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U.S. Air Force Tech. Sgt. Jamie Dana Handler Adopts K-9 Partner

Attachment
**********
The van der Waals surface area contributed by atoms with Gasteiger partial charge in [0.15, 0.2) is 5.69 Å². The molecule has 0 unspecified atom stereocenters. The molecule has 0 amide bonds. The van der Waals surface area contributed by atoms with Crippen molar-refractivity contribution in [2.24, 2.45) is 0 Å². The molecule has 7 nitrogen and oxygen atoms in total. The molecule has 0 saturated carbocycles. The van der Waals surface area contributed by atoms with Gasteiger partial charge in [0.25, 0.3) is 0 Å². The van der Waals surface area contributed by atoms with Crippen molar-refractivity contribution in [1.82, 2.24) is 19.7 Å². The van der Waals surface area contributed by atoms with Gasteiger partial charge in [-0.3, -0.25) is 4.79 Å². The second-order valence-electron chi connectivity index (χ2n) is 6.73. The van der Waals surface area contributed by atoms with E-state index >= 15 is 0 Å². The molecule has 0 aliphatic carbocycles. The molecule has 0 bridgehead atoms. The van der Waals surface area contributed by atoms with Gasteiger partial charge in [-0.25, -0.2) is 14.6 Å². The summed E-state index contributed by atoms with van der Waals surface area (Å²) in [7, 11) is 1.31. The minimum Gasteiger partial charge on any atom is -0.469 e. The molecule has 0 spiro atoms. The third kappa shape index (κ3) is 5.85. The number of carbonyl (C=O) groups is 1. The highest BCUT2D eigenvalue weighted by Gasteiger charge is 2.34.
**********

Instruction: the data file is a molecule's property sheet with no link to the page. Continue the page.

By Tech. Sgt. Matt Gilreath 21st Space Wing Public Affairs PETERSON AIR FORCE BASE, Colo., Jan. 18, 2006 - A 21st Security Forces Squadron airman is the first military working dog handler allowed to adopt her K-9 partner from active duty. Tech. Sgt. Jamie Dana, a military working dog handler, has been waiting since August for the official word after she requested to adopt her K-9, Rex. The two were injured in an improvised explosive attack on their Humvee June 25 in Iraq. [caption id="attachment_3166" align="alignleft" width="304"]peterson_air_base_jamie_dana_adopts_k-9_partner U.S. Air Force Tech. Sgt. Jamie Dana sits with her military working dog, Rex during a Dec. 1interview with NBC news. Dana is the first military working dog handler to adopt her working dog from active-duty service thanks to a new defense appropriations bill. She is a military working dog handler with the 21st Security Forces Squadron at Peterson Air Force Base, Colo. U.S. Air Force photo U.S. Air Force Tech. Sgt. Jamie Dana[/caption] President George W. Bush signed the Defense Appropriations Bill Dec. 30 allowing military working dogs to retire early and be adopted by their handlers following traumatic events. The sergeant received a certificate signed by Secretary of the Air Force Michael W. Wynne approving the adoption from squadron commander Maj. Paul Cairney.President George W. Bush signed the Defense Appropriations Bill Dec. 30 allowing military working dogs to retire early and be adopted by their handlers following traumatic events. Dana is still recuperating from her wounds. "The past couple weeks have been hard to deal with," she said. "So I tried to keep myself as busy as possible so I didn't have to think about it. Normally keeping myself busy meant being in a lot of pain in the evenings because I have a habit of pushing myself too hard." Dana said she really didn't know how to feel after she heard the news because of the different opinions people have about her request to adopt Rex. "I had mixed emotions when I found out the bill had passed. I was so happy - on one hand - that Rex and I could stay together. But on the other hand I've heard very hurtful things from several people," she said. There are several Web sites that have posted both positive and negative feedback concerning her adoption of Rex. But the Air Force has backed her 100 percent. "They were injured together and they should heal together," said Brig. Gen. Robert Holmes, the Air Force director of Security Forces and Force Protection. Dana had support from Congress and the Senate. "They told me they wouldn't support my request if they thought letting me adopt Rex would cost one soldier their life," Dana said. "I wouldn't want to put anyone at risk either." Chief of Staff of the Air Force Gen. T. Michael Moseley said the adoption was a positive event. "This has been a team effort between both houses of Congress and I'm just glad to see that there's a happy ending," he said. The president's signature was one of many needed to complete the retirement and adoption process. Dana's signature was one of the last on the document to complete the adoption. "The certificate arrived today and now that the ceremony is over I feel both extremely happy and very relieved," Dana said. Dana  said she plans to separate from the Air Force. "Rex will accompany me wherever I may end up (in veterinary school somewhere)," she added. "And hopefully we will be able to do some search and rescue work after I am strong enough to handle it."
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